"Although succimer may slow the increase in blood mercury concentrations, such small changes seem unlikely to produce any clinical benefit," Rogan said. He and his colleagues had reported in an earlier paper that succimer has few adverse side effects, mostly rashes, and an unexplained increase in injuries in children given succimer rather than placebo.
The subjects of the study did not have unusually high blood mercury concentrations for African-American children and the study did not investigate where the mercury in the children came from.
"This research fills a gap in the scientific literature that could not be addressed any other way. We were fortunate to have samples already collected from toddlers who had been treated with succimer for lead poisoning allowing us to help answer this important question," said Linda Birnbaum, Ph.D., director of NIEHS and the National Toxicology Program.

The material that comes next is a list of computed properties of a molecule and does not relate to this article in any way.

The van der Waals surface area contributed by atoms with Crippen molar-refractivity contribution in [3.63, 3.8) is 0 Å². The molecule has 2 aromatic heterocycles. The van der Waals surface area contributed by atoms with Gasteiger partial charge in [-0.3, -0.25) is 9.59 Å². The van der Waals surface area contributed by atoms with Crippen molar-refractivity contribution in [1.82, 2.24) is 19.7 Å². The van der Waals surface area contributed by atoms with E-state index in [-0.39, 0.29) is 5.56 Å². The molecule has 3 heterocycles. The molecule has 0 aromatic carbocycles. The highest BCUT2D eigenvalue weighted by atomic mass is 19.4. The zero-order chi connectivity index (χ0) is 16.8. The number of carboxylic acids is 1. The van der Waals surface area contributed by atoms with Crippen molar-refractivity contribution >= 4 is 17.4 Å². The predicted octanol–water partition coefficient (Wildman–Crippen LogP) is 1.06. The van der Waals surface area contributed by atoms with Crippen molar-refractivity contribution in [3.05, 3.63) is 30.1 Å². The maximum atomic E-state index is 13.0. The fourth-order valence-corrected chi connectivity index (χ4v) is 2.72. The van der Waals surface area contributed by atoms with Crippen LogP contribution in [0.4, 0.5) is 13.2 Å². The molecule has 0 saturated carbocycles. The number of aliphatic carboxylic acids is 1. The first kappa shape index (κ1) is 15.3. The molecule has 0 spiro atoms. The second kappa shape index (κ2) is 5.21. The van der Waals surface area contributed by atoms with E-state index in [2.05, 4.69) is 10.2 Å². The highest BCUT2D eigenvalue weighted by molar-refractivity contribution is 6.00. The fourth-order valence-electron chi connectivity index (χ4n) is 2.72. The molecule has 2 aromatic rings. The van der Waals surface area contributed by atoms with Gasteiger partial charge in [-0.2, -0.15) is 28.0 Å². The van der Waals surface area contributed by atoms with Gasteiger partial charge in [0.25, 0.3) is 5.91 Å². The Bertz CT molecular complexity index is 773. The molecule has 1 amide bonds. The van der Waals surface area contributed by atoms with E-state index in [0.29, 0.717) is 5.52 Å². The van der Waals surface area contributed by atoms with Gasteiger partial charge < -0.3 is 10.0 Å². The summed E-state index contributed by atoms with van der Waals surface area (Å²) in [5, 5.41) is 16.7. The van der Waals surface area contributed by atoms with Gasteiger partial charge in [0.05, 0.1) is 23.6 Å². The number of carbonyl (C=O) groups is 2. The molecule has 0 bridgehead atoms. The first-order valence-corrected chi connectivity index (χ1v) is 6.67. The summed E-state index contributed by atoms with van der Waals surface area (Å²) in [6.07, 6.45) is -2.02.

Birnbaum noted NIH's commitment to supporting research that provides critically needed information that will help drive more prevention and treatment options for children with autism and other neurodevelopmental disorders.
|Contact: Robin Mackar|
NIH/National Institute of Environmental Health Sciences